True Crime and Rascality

Elisa Gonzalez

A predictably long-fingered man whose voice lifts and quiets 
enters the bar and composes a speech 
about the Linnaean order and then, naturally,
the taxonomy of Dickens. 
Like those Dickens orphans
everyone is hungry. Everyone has
the means for an ache inside. 

D. has blue-green eyes like J.
and the same habits of mind. 
The naturalist and the philosopher—
each wants the pomegranate-eater for himself,
to order the disarray of her mind, 
to install a system where there is none
but riotous want.

The language of sex is exhausted, might as well 
say arcade, chandelier, junkyard, Brâncusi, 
but oh, no, I forgot it’s my role
to function as mouth  
and yes, we fuck, my body tits and all up
against the back wall of an alcove in that bar, 
barely hidden by sliding saloon doors.
D. unzips his jeans, he spreads his fly, he gropes for an angle,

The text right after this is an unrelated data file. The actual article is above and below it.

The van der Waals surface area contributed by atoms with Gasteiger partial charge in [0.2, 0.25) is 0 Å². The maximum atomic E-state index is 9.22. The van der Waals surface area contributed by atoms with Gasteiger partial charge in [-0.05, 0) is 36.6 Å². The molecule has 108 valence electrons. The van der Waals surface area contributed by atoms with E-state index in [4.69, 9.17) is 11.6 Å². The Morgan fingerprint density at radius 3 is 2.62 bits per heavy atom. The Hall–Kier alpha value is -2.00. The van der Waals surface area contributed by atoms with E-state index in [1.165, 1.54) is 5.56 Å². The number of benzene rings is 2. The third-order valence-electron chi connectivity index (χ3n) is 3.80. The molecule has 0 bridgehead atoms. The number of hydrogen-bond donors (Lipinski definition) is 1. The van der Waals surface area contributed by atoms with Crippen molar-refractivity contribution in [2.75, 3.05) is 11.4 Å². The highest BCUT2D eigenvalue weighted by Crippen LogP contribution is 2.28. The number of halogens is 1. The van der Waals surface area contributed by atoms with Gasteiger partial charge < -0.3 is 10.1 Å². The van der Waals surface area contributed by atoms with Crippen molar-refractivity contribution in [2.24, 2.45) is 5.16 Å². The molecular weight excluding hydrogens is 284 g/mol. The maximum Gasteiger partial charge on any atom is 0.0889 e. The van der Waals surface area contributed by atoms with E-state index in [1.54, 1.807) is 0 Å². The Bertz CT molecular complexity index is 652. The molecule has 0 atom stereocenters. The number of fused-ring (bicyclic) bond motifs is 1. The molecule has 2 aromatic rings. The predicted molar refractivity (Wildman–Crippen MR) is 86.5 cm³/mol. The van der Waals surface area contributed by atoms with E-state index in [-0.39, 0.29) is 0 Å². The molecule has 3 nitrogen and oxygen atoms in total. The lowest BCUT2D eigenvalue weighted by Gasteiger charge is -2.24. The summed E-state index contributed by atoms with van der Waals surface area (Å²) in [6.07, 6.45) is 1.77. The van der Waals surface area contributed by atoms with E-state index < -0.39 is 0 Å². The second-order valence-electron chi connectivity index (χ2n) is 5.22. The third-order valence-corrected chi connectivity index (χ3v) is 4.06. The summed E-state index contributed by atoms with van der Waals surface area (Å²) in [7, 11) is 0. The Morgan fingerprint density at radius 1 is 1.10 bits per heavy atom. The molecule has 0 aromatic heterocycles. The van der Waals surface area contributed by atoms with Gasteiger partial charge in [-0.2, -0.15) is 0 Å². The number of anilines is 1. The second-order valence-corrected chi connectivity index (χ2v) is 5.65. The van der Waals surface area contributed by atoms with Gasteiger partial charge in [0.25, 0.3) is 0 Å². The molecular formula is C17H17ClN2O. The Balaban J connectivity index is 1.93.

pushes inside anywhere my clothes me opening—

says I have great tits while my legs squeeze his hips legs still in my jeans—

he’ll only use tits during sex,
the rest of the time appropriate to women
and their bodies and I’ve never admitted it but I loved 
the crudeness.

Limes squeezed over glasses of water,
mackerel shining on the garbage heap, smoke
in the air, pitted asphalt, a door opening no hand on the knob. 

I don’t understand, I don’t understand, J. says over and over, 
as cuckolds do. 

I see—I’ve left out the intervening state between first thought and first act—